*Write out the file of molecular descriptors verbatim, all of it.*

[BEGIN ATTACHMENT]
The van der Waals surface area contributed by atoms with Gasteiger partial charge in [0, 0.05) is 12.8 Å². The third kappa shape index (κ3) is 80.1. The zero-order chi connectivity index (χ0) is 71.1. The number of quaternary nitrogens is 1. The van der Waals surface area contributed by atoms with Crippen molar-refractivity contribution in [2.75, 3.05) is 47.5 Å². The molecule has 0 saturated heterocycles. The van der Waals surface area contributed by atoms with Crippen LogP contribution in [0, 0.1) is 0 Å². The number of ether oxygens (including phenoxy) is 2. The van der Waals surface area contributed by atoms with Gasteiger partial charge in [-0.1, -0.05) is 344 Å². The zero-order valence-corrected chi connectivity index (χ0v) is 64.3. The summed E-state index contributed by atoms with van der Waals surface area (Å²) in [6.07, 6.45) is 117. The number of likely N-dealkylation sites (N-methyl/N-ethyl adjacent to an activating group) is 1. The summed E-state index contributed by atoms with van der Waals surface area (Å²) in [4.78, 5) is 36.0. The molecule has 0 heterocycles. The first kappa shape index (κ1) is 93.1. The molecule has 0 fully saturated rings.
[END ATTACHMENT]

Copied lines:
The van der Waals surface area contributed by atoms with Gasteiger partial charge in [0, 0.05) is 12.8 Å². The third kappa shape index (κ3) is 80.1. The zero-order chi connectivity index (χ0) is 71.1. The number of quaternary nitrogens is 1. The van der Waals surface area contributed by atoms with Crippen molar-refractivity contribution in [2.75, 3.05) is 47.5 Å². The molecule has 0 saturated heterocycles. The van der Waals surface area contributed by atoms with Crippen LogP contribution in [0, 0.1) is 0 Å². The number of ether oxygens (including phenoxy) is 2. The van der Waals surface area contributed by atoms with Gasteiger partial charge in [-0.1, -0.05) is 344 Å². The zero-order valence-corrected chi connectivity index (χ0v) is 64.3. The summed E-state index contributed by atoms with van der Waals surface area (Å²) in [6.07, 6.45) is 117. The number of likely N-dealkylation sites (N-methyl/N-ethyl adjacent to an activating group) is 1. The summed E-state index contributed by atoms with van der Waals surface area (Å²) in [4.78, 5) is 36.0. The molecule has 0 heterocycles. The first kappa shape index (κ1) is 93.1. The molecule has 0 fully saturated rings.